The Claimant's case was that the timing of the dismissal was affected by the fact that she was approaching the age of 55. The Council's case was that the timing of the dismissal was not affected by the Claimant's age.

The ET dismissed her claim of age discrimination, finding that the Claimant was not dismissed 'because of' her age as a younger person in the same position as the Claimant would also have been dismissed in comparable circumstances. The Claimant was not therefore treated less favourably than an appropriate comparator and was dismissed because her job was redundant and she had no real prospect of redeployment.

The ET found that alternatively, if the timing of the redundancy decision was potentially discriminatory, the redundancy was justifiable. (It is unique to the protected characteristic of age that direct age discrimination can be justified - see section 13 of the Equality Act 2010 ("EqA")).

The Claimant appealed and the EAT thought that there was significant evidence to suggest that timing may have been a critical issue and that the treatment of the Claimant on the question of timing may have been less favourable than that received by others because of age. The ET should therefore have explained how it dealt with these issues, but it had not properly grappled with the material before it and their reasoning was not sufficient.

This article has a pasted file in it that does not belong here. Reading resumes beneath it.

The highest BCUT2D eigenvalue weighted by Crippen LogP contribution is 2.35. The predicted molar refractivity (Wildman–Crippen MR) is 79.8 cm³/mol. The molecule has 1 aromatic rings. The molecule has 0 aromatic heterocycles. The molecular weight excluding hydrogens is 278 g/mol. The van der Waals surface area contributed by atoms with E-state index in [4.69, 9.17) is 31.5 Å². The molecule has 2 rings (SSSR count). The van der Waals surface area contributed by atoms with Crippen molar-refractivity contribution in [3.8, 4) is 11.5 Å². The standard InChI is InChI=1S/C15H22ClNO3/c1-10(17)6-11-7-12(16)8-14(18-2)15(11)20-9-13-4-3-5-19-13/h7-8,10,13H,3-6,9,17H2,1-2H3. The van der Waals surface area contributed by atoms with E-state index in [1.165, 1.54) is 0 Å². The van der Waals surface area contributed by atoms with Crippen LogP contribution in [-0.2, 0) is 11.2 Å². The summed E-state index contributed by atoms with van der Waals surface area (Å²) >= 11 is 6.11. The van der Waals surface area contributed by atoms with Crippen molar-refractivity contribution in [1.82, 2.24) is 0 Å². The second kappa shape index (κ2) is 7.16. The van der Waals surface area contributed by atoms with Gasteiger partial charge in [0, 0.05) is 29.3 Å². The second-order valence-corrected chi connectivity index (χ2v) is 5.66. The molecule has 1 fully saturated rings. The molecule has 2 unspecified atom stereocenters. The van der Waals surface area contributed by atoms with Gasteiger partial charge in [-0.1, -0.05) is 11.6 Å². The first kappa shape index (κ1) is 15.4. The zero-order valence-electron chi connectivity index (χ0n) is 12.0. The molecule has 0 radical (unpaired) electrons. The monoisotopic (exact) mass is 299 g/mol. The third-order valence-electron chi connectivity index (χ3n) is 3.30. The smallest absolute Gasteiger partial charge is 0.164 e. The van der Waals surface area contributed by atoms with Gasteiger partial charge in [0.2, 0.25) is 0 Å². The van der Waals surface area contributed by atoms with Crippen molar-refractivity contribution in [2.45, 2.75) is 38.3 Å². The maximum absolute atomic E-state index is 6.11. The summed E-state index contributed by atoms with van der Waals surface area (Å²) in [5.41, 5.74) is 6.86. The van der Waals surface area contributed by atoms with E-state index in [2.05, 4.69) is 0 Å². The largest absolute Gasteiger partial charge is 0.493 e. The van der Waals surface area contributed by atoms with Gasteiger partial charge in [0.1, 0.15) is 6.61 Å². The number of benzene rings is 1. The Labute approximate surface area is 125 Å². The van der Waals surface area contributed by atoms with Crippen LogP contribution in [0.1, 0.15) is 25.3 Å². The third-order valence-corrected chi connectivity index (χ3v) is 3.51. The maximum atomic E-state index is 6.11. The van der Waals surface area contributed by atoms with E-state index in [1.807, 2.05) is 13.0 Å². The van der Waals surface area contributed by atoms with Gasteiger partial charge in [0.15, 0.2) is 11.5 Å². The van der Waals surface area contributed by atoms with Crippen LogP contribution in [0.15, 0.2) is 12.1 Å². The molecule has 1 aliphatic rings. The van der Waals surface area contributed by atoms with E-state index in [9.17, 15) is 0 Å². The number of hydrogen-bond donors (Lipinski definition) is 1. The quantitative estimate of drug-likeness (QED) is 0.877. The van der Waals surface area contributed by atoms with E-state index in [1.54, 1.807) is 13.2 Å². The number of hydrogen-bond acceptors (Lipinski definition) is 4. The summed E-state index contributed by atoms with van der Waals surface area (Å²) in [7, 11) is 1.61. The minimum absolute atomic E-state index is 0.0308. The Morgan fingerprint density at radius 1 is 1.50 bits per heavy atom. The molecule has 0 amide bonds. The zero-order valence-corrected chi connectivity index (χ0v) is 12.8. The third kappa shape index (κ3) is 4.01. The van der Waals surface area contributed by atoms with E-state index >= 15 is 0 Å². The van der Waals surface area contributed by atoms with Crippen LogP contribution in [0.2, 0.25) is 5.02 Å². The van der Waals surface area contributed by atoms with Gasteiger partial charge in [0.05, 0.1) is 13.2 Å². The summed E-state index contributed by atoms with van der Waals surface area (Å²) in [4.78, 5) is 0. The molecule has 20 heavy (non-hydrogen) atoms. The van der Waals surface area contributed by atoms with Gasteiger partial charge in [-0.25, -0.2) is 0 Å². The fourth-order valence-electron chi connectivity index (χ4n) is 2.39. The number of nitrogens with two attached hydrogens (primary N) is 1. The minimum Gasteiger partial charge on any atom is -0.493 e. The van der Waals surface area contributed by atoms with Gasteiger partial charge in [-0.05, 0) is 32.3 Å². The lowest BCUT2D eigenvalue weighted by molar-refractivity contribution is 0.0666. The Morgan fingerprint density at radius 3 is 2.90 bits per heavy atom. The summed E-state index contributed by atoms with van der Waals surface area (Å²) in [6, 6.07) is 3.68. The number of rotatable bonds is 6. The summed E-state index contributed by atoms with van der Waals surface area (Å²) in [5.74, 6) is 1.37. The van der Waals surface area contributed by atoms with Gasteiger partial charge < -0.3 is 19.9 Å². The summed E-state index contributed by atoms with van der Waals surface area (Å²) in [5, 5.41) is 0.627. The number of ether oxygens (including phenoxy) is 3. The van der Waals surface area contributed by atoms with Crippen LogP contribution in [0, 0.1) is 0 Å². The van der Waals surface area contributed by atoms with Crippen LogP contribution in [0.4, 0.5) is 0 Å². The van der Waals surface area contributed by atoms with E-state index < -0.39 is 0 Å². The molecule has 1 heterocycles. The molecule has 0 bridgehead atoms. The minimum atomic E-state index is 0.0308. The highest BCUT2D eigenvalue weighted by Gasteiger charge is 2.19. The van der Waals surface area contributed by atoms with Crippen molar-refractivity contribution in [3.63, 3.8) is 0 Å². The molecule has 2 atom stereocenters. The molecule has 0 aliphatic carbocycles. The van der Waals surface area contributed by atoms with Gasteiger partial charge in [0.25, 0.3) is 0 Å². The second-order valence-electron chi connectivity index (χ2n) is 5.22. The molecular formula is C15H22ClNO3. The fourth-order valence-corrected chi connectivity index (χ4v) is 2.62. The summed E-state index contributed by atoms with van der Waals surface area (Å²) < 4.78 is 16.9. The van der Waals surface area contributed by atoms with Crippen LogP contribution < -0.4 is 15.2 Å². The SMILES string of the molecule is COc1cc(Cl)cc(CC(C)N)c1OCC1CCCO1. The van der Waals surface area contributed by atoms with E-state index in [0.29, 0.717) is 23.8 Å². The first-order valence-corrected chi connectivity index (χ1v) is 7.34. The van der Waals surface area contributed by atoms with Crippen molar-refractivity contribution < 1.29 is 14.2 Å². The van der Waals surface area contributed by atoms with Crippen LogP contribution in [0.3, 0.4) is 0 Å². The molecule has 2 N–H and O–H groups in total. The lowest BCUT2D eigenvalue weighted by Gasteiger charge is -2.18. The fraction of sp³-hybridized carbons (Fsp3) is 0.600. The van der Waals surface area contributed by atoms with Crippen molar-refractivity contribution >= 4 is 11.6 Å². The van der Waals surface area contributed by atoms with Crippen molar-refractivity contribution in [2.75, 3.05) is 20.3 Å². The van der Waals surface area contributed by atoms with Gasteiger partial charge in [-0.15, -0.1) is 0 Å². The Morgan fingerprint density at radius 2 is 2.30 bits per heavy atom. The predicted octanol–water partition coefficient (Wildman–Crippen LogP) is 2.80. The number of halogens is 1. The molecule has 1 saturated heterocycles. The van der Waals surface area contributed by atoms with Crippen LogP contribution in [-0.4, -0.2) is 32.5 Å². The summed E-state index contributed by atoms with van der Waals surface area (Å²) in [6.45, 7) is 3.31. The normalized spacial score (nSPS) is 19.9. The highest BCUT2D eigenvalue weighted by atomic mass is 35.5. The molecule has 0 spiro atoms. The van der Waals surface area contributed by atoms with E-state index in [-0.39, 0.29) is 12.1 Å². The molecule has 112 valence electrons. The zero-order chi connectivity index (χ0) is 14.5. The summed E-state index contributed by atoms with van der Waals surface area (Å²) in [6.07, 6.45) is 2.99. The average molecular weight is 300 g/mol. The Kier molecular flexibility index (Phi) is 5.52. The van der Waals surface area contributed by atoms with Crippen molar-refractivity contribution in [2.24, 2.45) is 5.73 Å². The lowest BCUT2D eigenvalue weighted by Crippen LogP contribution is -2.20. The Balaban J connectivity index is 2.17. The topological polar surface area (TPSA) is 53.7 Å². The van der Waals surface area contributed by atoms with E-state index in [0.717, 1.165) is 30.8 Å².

Burden of proof for justification
But even if the timing of the dismissal was discriminatory, could any such discrimination be justified? The EAT confirmed that where the issue of justification arises, the Respondent has the burden of showing that its less favourable treatment because of age was justified (i.e. that the treatment was a proportionate means of achieving a legitimate aim). So, where as in the present case the Council wished to omit or elide stages in a redundancy and redeployment process because of age, what it had to justify was not the redundancy itself, but the discriminatory treatment. "It is not the game it must justify; it is the moving of the goalposts".